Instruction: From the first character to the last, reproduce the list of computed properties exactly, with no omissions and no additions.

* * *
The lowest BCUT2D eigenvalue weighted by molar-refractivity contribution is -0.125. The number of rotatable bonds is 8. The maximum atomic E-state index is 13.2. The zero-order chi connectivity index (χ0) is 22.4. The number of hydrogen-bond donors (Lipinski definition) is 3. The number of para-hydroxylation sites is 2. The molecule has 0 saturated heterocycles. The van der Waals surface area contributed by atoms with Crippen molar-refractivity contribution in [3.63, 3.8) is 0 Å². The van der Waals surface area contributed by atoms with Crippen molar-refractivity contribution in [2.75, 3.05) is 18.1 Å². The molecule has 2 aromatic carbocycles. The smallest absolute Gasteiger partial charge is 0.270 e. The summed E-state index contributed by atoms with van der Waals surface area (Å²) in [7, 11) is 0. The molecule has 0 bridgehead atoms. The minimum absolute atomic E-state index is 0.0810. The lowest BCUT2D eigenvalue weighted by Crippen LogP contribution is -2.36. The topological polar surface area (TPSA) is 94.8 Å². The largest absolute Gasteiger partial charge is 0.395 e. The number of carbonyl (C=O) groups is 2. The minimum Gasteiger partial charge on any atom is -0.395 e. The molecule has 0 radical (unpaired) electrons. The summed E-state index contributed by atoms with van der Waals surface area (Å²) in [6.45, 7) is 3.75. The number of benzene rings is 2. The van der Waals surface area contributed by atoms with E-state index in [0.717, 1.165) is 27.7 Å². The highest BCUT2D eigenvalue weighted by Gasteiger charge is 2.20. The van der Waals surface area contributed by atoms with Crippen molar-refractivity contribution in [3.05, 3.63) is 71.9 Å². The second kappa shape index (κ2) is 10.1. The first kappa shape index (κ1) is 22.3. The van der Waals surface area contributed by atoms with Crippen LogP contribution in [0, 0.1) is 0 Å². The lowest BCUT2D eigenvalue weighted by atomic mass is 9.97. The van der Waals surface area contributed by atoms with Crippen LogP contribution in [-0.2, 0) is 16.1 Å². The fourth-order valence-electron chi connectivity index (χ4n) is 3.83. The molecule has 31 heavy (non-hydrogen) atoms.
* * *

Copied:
The lowest BCUT2D eigenvalue weighted by molar-refractivity contribution is -0.125. The number of rotatable bonds is 8. The maximum atomic E-state index is 13.2. The zero-order chi connectivity index (χ0) is 22.4. The number of hydrogen-bond donors (Lipinski definition) is 3. The number of para-hydroxylation sites is 2. The molecule has 0 saturated heterocycles. The van der Waals surface area contributed by atoms with Crippen molar-refractivity contribution in [3.63, 3.8) is 0 Å². The van der Waals surface area contributed by atoms with Crippen molar-refractivity contribution in [2.75, 3.05) is 18.1 Å². The molecule has 2 aromatic carbocycles. The smallest absolute Gasteiger partial charge is 0.270 e. The summed E-state index contributed by atoms with van der Waals surface area (Å²) in [7, 11) is 0. The molecule has 0 bridgehead atoms. The minimum absolute atomic E-state index is 0.0810. The lowest BCUT2D eigenvalue weighted by Crippen LogP contribution is -2.36. The topological polar surface area (TPSA) is 94.8 Å². The largest absolute Gasteiger partial charge is 0.395 e. The number of carbonyl (C=O) groups is 2. The minimum Gasteiger partial charge on any atom is -0.395 e. The molecule has 0 radical (unpaired) electrons. The summed E-state index contributed by atoms with van der Waals surface area (Å²) in [6.45, 7) is 3.75. The number of benzene rings is 2. The van der Waals surface area contributed by atoms with E-state index in [0.717, 1.165) is 27.7 Å². The highest BCUT2D eigenvalue weighted by Gasteiger charge is 2.20. The van der Waals surface area contributed by atoms with Crippen molar-refractivity contribution in [3.05, 3.63) is 71.9 Å². The second kappa shape index (κ2) is 10.1. The first kappa shape index (κ1) is 22.3. The van der Waals surface area contributed by atoms with Crippen LogP contribution in [0, 0.1) is 0 Å². The lowest BCUT2D eigenvalue weighted by atomic mass is 9.97. The van der Waals surface area contributed by atoms with Crippen LogP contribution in [-0.2, 0) is 16.1 Å². The fourth-order valence-electron chi connectivity index (χ4n) is 3.83. The molecule has 31 heavy (non-hydrogen) atoms.